Is Rye Lane Based on a True Story?

Image Credit: Chris Harris/Searchlight Pictures

Directed by debutant filmmaker Raine Allen-Miller, ‘Rye Lane’ is a romantic comedy film predominantly set in the eponymous market in South London, England. The two main characters meet at a mutual friend’s art exhibition in the stalls of a unisex washroom. Dom’s (David Jonsson) former girlfriend cheated on him with his best friend, and the film’s opening scene finds him locked in one of the stalls, weeping. Yas (Vivian Oparah) is in the stall next to him when she hears his cries and asks him if he is alright. She later recognizes him by his shoes, and their brief washroom encounter soon expands into an unexpectedly remarkable day. Given that the narrative is set at a real location, many of you might be wondering whether ‘Rye Lane’ is inspired by actual events. Here is what we know about it.

Is Rye Lane a True Story?

No, ‘Rye Lane’ is not based on a true story. Allen-Miller developed the film from a script by Screenwriters Nathan Byron and Tom Melia. The three of them worked on the script together for two years, and Allen-Miller’s inputs brought certain changes to the narrative. An example is that the story is set in Camden in the original script, and Allen-Miller shifted the setting to Brixton and Peckham.

Although the film bears a certain resemblance to projects such as the ‘Before’ trilogy and ‘Punch-Drunk Love,’ Allen-Miller cites David Mitchell and Robert Webb’s British sitcom ‘Peep Show,’ ‘Bowfinger,’ ‘Beverly Hills Cop,’ ‘The Jerk,’ ‘Pretty Woman,’ and the works of Martin Scorsese and Spike Lee as her biggest sources of influence.

“It’s such a great show, and there’s a shot they do, where they kind of go straight in, right into the face and the eye-line is just above the lens so that you’re not breaking the fourth wall, but you’re in their head,” Allen-Miller said about ‘Peep Show’ in an interview with Indie Wire. “That was definitely a big inspiration.”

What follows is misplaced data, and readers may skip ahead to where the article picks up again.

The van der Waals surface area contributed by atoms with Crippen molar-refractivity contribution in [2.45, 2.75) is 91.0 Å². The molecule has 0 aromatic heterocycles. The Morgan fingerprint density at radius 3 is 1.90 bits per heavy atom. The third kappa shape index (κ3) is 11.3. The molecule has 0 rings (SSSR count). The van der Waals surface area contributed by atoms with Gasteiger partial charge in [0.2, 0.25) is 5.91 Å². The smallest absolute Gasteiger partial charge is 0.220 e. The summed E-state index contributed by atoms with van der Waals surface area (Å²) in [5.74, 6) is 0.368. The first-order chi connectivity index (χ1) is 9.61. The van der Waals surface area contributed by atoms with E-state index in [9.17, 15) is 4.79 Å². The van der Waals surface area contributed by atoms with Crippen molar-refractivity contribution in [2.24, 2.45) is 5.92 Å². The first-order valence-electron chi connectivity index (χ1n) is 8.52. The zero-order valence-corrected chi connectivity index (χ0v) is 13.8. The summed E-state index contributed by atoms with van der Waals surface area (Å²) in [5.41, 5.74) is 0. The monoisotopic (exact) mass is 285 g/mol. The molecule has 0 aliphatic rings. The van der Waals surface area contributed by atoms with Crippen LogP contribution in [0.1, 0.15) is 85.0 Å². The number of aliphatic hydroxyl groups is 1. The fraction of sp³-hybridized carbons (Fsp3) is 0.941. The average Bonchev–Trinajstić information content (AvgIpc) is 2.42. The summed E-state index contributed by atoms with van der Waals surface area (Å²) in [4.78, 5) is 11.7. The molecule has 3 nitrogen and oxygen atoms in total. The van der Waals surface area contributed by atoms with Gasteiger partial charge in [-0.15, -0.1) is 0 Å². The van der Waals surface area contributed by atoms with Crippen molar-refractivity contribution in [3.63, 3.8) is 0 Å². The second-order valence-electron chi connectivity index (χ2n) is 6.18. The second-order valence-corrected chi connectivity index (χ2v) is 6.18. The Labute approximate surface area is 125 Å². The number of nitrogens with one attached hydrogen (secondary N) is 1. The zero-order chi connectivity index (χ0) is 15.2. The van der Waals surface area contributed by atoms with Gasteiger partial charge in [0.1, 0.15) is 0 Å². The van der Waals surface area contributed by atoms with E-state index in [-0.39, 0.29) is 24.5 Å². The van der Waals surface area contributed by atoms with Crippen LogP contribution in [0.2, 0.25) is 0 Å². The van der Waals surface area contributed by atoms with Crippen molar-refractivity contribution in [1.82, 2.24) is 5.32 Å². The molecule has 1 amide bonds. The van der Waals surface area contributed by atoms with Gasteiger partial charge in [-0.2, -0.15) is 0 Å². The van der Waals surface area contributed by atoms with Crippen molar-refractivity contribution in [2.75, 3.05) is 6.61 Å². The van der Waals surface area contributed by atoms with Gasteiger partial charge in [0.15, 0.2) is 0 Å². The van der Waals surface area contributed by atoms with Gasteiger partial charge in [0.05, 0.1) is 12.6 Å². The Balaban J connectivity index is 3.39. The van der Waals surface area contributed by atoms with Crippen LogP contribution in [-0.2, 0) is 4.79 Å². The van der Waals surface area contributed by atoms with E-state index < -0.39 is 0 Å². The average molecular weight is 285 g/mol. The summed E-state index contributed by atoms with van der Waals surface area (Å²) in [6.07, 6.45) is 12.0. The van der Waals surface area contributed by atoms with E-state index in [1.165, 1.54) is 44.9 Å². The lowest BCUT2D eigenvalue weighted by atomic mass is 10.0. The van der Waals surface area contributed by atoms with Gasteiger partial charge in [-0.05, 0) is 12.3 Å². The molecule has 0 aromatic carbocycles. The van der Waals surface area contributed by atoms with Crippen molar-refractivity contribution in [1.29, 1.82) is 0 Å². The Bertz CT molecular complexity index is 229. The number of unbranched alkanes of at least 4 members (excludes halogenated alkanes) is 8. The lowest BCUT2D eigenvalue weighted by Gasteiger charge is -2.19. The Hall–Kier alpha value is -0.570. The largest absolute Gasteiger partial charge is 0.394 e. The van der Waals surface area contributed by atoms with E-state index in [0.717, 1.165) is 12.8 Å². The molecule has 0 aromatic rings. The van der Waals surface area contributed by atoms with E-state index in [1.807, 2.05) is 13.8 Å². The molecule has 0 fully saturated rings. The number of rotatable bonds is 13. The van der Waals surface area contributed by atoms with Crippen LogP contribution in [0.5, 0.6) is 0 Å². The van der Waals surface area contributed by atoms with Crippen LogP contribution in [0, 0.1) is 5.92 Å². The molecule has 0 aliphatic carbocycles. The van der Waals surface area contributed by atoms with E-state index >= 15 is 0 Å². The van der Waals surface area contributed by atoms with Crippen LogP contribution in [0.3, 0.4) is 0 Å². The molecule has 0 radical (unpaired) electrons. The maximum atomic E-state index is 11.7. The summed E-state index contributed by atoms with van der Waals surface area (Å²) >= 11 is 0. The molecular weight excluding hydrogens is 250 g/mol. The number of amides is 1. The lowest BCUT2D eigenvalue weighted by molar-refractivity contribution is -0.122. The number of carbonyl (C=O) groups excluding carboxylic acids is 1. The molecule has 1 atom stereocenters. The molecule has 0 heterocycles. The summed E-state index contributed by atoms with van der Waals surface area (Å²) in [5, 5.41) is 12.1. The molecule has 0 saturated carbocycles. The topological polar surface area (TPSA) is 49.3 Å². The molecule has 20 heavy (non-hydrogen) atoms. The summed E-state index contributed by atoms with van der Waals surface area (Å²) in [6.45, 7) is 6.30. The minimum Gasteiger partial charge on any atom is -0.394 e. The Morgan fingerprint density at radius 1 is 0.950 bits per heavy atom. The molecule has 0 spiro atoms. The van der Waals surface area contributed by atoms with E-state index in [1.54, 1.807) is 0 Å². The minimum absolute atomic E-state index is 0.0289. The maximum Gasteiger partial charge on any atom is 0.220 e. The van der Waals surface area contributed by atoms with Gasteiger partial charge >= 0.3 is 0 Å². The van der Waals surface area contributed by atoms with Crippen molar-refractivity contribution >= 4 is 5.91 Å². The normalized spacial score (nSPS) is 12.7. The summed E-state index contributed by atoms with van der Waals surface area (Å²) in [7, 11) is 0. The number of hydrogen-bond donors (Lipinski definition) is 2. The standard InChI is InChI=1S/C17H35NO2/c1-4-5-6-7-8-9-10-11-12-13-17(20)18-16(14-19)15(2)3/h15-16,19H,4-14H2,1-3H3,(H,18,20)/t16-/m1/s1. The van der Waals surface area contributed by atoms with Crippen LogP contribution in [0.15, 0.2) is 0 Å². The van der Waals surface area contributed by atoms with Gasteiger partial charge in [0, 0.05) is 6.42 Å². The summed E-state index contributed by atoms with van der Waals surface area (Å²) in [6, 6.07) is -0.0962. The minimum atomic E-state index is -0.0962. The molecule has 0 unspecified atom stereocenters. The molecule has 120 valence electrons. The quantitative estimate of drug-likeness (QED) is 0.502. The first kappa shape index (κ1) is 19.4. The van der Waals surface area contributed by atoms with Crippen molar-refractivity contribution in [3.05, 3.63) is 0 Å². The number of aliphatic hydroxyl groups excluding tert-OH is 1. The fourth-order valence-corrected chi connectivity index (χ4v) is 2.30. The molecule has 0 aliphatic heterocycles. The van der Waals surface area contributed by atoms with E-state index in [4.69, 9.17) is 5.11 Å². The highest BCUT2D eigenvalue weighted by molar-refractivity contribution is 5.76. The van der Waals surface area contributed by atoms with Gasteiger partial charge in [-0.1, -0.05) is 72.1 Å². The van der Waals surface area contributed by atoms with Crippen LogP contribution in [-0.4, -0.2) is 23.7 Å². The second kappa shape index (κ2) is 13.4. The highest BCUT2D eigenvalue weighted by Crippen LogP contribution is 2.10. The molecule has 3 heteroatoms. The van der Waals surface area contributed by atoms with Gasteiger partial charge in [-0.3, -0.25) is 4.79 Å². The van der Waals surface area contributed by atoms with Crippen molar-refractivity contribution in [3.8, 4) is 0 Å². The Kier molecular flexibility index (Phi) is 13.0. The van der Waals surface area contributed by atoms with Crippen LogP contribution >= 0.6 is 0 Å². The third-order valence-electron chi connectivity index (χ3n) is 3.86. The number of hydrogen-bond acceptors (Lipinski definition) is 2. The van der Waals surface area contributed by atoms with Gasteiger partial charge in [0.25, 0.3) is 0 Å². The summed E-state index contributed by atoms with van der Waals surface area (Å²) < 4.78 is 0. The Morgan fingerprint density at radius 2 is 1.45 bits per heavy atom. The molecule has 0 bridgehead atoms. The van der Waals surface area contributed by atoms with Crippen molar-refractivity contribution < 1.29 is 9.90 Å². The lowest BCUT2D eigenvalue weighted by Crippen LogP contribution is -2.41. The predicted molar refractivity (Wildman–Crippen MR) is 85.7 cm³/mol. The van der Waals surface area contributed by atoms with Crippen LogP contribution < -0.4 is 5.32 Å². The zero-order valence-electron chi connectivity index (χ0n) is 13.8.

Although she does like her share of romantic comedies, including ‘50 First Dates,’ ‘10 Things I Hate About You,’ and ‘Clueless,’ Allen-Miller doesn’t necessarily identify with them. “They’re fun,” she adds. “If there’s one on telly, then I’ll watch it, but I definitely went into this [film] wanting this to feel like a bit more than that.”

Her sentiments are echoed by the screenwriters. According to Bryon, black people are seldom depicted in the art world in films and television like the way they have been in the opening scene of ‘Rye Lane.’ Melia has lived in Brixton at one point in his life, just like Allen-Miller. So, when the director said that she wanted to switch the setting from North to South London, Melia agreed as it still fits the screenwriters’ vision. The earliest draft “was a bit more like ‘Before Sunrise,’ insofar as it could almost be one shot,” he told The New York Times. “By the time Raine read it, it had developed a bit further away from that anyway.”

In an interview with Collider, Allen-Miller reflected on her initial response to the script. “When I got the script, it definitely felt like there was space to elevate it and bring my world building to the whole thing,” she stated. “So I would say that the script is so funny. It’s so funny, but it’s also really simple, and I think that gives you the opportunity to go kind of wild with the craft, and that’s a huge part of what I do.”

‘Rye Lane’ is also a rare feat visually. Almost every scene of the film is brimming with color. As we follow the two protagonists, parts of London that were once depicted as bland and dreary come to life like a kaleidoscope. According to Allen-Miller, her background in commercials, music, videos, and short films, along with the movies and TV shows that inspired her, helped her to come up with the correct look for ‘Rye Lane. Ultimately, ‘Rye Lane’ is a simple film that, at times, feels surreal while being grounded in reality. However, it’s not based on a true story.

Read More: Where Was Rye Lane Filmed?

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